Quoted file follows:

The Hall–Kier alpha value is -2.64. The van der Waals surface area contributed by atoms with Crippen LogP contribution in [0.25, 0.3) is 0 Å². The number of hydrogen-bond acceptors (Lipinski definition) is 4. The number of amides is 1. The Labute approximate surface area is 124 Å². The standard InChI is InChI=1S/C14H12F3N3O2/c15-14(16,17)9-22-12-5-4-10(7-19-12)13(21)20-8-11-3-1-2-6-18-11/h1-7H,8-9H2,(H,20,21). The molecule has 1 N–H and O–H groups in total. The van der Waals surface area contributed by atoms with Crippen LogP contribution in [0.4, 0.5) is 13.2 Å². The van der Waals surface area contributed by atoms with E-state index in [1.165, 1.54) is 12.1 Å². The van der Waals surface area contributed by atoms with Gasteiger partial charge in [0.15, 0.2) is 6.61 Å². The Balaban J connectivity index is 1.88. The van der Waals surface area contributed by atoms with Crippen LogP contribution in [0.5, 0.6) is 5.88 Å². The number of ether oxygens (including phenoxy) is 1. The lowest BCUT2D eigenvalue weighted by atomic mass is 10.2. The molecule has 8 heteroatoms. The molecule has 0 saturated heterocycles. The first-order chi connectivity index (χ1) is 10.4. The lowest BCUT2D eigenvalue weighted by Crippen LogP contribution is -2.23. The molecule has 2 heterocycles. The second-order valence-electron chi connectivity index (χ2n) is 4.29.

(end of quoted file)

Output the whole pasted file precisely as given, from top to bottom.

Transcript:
The Hall–Kier alpha value is -2.64. The van der Waals surface area contributed by atoms with Crippen LogP contribution in [0.25, 0.3) is 0 Å². The number of hydrogen-bond acceptors (Lipinski definition) is 4. The number of amides is 1. The Labute approximate surface area is 124 Å². The standard InChI is InChI=1S/C14H12F3N3O2/c15-14(16,17)9-22-12-5-4-10(7-19-12)13(21)20-8-11-3-1-2-6-18-11/h1-7H,8-9H2,(H,20,21). The molecule has 1 N–H and O–H groups in total. The van der Waals surface area contributed by atoms with Crippen LogP contribution in [0.4, 0.5) is 13.2 Å². The van der Waals surface area contributed by atoms with E-state index in [1.165, 1.54) is 12.1 Å². The van der Waals surface area contributed by atoms with Gasteiger partial charge in [0.15, 0.2) is 6.61 Å². The Balaban J connectivity index is 1.88. The van der Waals surface area contributed by atoms with Crippen LogP contribution in [0.5, 0.6) is 5.88 Å². The number of ether oxygens (including phenoxy) is 1. The lowest BCUT2D eigenvalue weighted by atomic mass is 10.2. The molecule has 8 heteroatoms. The molecule has 0 saturated heterocycles. The first-order chi connectivity index (χ1) is 10.4. The lowest BCUT2D eigenvalue weighted by Crippen LogP contribution is -2.23. The molecule has 2 heterocycles. The second-order valence-electron chi connectivity index (χ2n) is 4.29.